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Hoping for green holiday, Macy's refashions itself

The venerable chain, building on its nostalgic appeal, is updating its operations to attract modern shoppers

December 22, 2009|By Andrea Chang

"Macy's is taking advantage of the recession. It's made some very tough decisions in terms of consolidating operations and streamlining its expense structure,"said Bill Dreher, senior retail analyst at Deutsche Bank Securities who recommends buying the stock. "We like these changes, and we like the direction the company is going."

Founded in New York in 1858, Macy's was acquired by Federated Department Stores in 1994, part of a buying spree that later included purchases of rivals Broadway Stores and May Department Stores. Two years ago the company officially changed its name to Macy's Inc.

Industry consolidation and failures in the 1980s and 1990s, along with the recent wipeout of regional retailers such as Mervyns and Gottschalks, have left Macy's and its 167,000 employees in an increasingly smaller pool, but that hasn't helped department stores in general.

Last month sales at department stores fell 4.7% compared with a year earlier, according to Thomson Reuters. In the retail segment of the economy, that drop made it the second-weakest sector in November after youth-oriented apparel sellers. With sales down 6.1% for the month, Macy's performed worse than department store peers Kohl's Corp., Nordstrom Inc. and J.C. Penney Co.

Other factors also leave the chain vulnerable.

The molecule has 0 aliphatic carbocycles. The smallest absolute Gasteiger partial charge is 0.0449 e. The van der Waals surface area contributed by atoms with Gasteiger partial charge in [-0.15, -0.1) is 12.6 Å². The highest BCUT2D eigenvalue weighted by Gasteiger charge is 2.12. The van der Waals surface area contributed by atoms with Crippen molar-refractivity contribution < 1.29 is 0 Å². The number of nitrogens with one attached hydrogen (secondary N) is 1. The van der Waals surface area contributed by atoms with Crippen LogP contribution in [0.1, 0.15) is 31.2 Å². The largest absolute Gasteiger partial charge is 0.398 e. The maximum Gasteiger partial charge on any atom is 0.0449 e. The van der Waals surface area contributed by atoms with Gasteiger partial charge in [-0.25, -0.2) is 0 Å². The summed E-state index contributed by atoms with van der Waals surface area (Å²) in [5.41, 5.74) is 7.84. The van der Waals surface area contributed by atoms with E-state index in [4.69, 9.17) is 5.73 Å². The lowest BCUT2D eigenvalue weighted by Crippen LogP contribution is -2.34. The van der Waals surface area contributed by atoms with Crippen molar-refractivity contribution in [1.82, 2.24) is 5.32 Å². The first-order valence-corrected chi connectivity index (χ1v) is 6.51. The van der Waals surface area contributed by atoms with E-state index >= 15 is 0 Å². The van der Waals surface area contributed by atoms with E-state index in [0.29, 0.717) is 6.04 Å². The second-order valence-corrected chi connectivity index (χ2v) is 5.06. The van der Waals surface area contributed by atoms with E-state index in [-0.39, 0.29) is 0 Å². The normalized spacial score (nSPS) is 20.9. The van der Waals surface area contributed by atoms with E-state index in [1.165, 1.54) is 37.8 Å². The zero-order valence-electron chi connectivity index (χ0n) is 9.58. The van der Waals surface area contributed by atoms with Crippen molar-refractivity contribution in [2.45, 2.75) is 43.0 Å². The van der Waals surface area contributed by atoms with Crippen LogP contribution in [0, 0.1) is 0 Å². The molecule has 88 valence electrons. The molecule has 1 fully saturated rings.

As a mid-range department store carrying a wide selection of apparel, accessories and home decor items, Macy's aims to reach customers across all income levels. But even with seemingly nonstop coupons and markdowns, the chain has difficulty shaking its image as a pricey place to shop.

"Maybe if I had a full-time teaching job, I would shop at Macy's," said Jan La Joice, a substitute teacher from La Crescenta who was shopping at a JCPenney in Glendale recently.

For the holidays, the chain has ramped up its national "Believe" campaign, including a 30-minute animated television special and gift card give-aways.

"Part of the DNA of this brand is to really do all holidays well, but particularly Christmas," said Martine Reardon, Macy's executive vice president of marketing.

That's what drew Carla Cotti to the Macy's at Glendale Galleria recently when she was looking for trendy gifts for her grandchildren.

The senior housing consultant grew up shopping regularly at the department store but lately has broadened her options, making her visits to Macy's less frequent.

"With this economy, there's not a person who isn't going to make their way to a Costco or a Wal-Mart or a Target," she said. "But I still need Macy's."

andrea.chang@latimes.com

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